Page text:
LP: I sometimes think of trees as charismatic megaflora—a play on charismatic megafauna—because so many humans have deep connections to trees from their childhood, a tree in their neighborhood, or even a tree famously standing in a national park. Many humans talk about feeling better outdoors or in nature, which is supported by research. We get better more quickly in hospitals with views of trees, and walking in green spaces reduces negative thoughts and decreases stress.

Forest bathing has become a popular activity with much research into the physical and mental health benefits. Many just feel better after spending time outside around plants. I think it’s compelling to consider if the trees and plants could also benefit or that the relationship might be mutual.

While being careful not to anthropomorphize, trees and plants can benefit from human tending to their environment that enhances or grows the ecological community. There could be much more to plant-human relationships for the plants that we don’t yet know.

MB: Do you think that as we learn more about plant intelligence, cognition, and emotions, this will change the attitude of some skeptics?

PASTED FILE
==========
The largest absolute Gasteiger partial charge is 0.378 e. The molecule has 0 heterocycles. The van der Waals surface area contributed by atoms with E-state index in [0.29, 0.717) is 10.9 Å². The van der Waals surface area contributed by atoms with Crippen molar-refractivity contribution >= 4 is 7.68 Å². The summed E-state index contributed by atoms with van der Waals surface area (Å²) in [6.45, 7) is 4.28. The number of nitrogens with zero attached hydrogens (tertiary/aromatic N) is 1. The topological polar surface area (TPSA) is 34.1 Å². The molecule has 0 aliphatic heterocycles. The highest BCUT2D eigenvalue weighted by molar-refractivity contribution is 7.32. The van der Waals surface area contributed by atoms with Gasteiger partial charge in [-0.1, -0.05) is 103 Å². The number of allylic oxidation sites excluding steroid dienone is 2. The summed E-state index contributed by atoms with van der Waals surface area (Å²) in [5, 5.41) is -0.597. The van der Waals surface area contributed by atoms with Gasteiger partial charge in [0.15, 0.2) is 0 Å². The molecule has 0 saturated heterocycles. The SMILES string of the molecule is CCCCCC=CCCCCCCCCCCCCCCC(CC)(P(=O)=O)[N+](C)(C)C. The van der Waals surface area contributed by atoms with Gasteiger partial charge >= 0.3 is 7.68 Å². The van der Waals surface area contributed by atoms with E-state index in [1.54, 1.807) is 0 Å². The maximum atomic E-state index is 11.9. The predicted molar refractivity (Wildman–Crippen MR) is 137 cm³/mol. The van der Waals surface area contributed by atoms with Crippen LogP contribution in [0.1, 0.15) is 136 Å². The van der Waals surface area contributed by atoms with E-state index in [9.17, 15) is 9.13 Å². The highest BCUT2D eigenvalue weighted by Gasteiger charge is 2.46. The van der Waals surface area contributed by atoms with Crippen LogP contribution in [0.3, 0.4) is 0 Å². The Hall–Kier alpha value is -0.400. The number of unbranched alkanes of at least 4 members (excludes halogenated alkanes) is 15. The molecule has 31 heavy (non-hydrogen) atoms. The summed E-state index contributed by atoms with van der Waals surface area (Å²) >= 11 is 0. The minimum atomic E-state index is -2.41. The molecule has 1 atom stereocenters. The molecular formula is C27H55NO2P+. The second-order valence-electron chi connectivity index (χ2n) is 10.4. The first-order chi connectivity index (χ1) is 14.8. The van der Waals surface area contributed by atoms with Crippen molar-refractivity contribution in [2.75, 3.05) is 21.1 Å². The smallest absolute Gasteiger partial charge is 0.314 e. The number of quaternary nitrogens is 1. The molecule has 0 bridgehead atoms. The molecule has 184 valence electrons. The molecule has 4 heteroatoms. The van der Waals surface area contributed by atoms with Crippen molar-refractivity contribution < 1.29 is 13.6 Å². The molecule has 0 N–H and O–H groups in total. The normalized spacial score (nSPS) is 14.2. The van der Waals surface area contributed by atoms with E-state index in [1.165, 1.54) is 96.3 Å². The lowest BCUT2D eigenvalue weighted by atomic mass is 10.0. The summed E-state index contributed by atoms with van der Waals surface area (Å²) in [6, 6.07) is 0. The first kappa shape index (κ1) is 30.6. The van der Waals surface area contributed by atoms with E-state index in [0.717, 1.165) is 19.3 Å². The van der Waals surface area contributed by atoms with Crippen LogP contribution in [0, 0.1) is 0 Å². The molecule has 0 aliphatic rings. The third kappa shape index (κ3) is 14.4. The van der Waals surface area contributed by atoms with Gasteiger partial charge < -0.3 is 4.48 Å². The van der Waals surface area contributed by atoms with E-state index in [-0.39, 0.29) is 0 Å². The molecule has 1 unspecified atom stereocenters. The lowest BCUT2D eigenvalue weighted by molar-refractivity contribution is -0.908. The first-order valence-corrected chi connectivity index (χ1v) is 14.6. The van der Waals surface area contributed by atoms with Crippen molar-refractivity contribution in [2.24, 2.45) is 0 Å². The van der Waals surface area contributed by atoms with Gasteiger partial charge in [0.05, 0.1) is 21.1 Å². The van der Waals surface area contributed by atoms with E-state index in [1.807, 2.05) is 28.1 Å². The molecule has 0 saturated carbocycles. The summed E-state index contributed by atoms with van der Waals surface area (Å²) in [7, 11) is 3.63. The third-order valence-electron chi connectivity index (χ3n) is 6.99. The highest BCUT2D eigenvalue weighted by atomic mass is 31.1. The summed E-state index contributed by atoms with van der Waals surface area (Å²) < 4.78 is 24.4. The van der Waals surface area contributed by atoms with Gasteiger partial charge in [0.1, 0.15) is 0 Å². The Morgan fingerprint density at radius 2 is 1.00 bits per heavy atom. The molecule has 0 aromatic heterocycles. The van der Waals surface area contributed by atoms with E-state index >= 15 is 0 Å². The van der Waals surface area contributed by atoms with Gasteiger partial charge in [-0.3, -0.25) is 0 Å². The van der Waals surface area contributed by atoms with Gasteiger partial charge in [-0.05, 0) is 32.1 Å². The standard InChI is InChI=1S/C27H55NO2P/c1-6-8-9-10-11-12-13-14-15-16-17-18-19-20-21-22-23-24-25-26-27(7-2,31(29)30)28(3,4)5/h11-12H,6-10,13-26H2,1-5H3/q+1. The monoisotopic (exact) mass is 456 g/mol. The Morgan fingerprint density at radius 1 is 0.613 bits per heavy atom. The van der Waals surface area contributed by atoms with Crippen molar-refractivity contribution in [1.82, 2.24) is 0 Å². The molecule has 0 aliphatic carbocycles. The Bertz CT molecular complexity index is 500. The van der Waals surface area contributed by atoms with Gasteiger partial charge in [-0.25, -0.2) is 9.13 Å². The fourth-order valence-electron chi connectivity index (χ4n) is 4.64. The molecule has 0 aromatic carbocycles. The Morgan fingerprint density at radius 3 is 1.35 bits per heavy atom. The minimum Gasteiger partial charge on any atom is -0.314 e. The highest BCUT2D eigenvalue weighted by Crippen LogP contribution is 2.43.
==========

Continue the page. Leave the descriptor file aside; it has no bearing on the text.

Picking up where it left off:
LP: My hope is that evidence for plant capacities and thinking about plants as beings deserving human respect will lead to a change in how plants are treated. We, humans, depend on plants in a multitude of ways for food, shelter, medicine, and many, many essential products. Part of human relationships to plants is use.

It’s much easier to use another being if they are not intelligent or communicative. Plant intelligence is, of course, different from human intelligence, though I believe using these terms helps to highlight the parallels between such capacities. While I do think that some who are skeptical will be swayed by the research, I also don’t think believing plants are intelligent is necessary to keep the plants themselves in mind by avoiding clear cuts, for example. Plants are, after all, living beings that share our planetary home.2